> There is a wire beneath the control pad, running from the area of the display and roughly under the < button, which can jam the < button. (I only discovered this by fatally disassembling a troublesome player). You might be able to clear the problem by rapping the player sharply on the side, to move the wire up or down. But it is best to test the players when you receive them and return any players with jammed control pads. Even with my second (“good”) Agptek player, the < button sometimes misfunctions goes ahead a track instead of back – I suspect that this happens when the wire gets caught by its edge. My third Agptek has not jammed so far.
> Both the USB cover and the battery cover are removable, and therefore are losable. I have several old "naked" AGPTEK players with no USB nor battery covers, which are otherwise still usable.
> The display “goes to sleep” if you haven’t pushed a button for the past 30 seconds. You have to click the on/off button once to wake up the display, and then a second time to either pause or resume. It took me a little while to get used to “double clicking” to pause play or (with the player paused) "double clicking" to resume play. However, if you’ve “resumed play” within the last 30 seconds, and someone talks to you, so you need to pause play, a “double click” has no net effect. Similarly, if you’ve “paused” within the last 30 seconds, and realize that you don’t need to pause, a “double click” will not resume play. In such a case, you are likely to assume that the player is off, and therefore press and hold the on/off button to turn it on, but you’ll actually be turning it off. These “miscommunications” between the user and the player happen more often than you’d think, and are annoying.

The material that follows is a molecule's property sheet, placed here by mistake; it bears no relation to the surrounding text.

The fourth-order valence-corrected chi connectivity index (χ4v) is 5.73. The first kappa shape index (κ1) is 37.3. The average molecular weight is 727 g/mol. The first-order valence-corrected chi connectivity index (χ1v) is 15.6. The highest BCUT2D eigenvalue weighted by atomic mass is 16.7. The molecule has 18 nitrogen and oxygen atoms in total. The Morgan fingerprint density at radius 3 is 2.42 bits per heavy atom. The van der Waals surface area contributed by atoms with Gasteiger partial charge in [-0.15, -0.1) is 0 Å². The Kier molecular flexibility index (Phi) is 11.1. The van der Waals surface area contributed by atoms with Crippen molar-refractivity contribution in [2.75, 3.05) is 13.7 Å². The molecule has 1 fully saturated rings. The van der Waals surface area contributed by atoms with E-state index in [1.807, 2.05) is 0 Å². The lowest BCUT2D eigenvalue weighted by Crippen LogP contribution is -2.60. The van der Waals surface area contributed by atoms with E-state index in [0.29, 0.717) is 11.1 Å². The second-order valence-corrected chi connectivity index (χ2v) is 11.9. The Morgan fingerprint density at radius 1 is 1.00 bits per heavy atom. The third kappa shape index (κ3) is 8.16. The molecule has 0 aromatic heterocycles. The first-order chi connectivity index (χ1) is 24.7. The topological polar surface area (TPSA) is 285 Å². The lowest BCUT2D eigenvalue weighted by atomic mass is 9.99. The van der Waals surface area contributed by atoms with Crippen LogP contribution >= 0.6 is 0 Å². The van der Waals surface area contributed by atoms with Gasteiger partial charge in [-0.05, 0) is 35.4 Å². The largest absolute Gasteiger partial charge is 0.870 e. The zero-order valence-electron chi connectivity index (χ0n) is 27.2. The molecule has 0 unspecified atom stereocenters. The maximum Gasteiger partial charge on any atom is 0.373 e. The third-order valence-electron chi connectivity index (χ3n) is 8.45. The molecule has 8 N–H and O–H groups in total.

> I find it annoying that < (back) doesn't take you to the beginning of the current track, instead it takes you to the beginning of the previous track.
> I find it very annoying that you can't << ("rewind") farther back than the current track. If you want to hear the last few words of the previous track, you have to go to the beginning of the previous track and fast forward -- which can be annoying if the track is, say, 15 minutes long.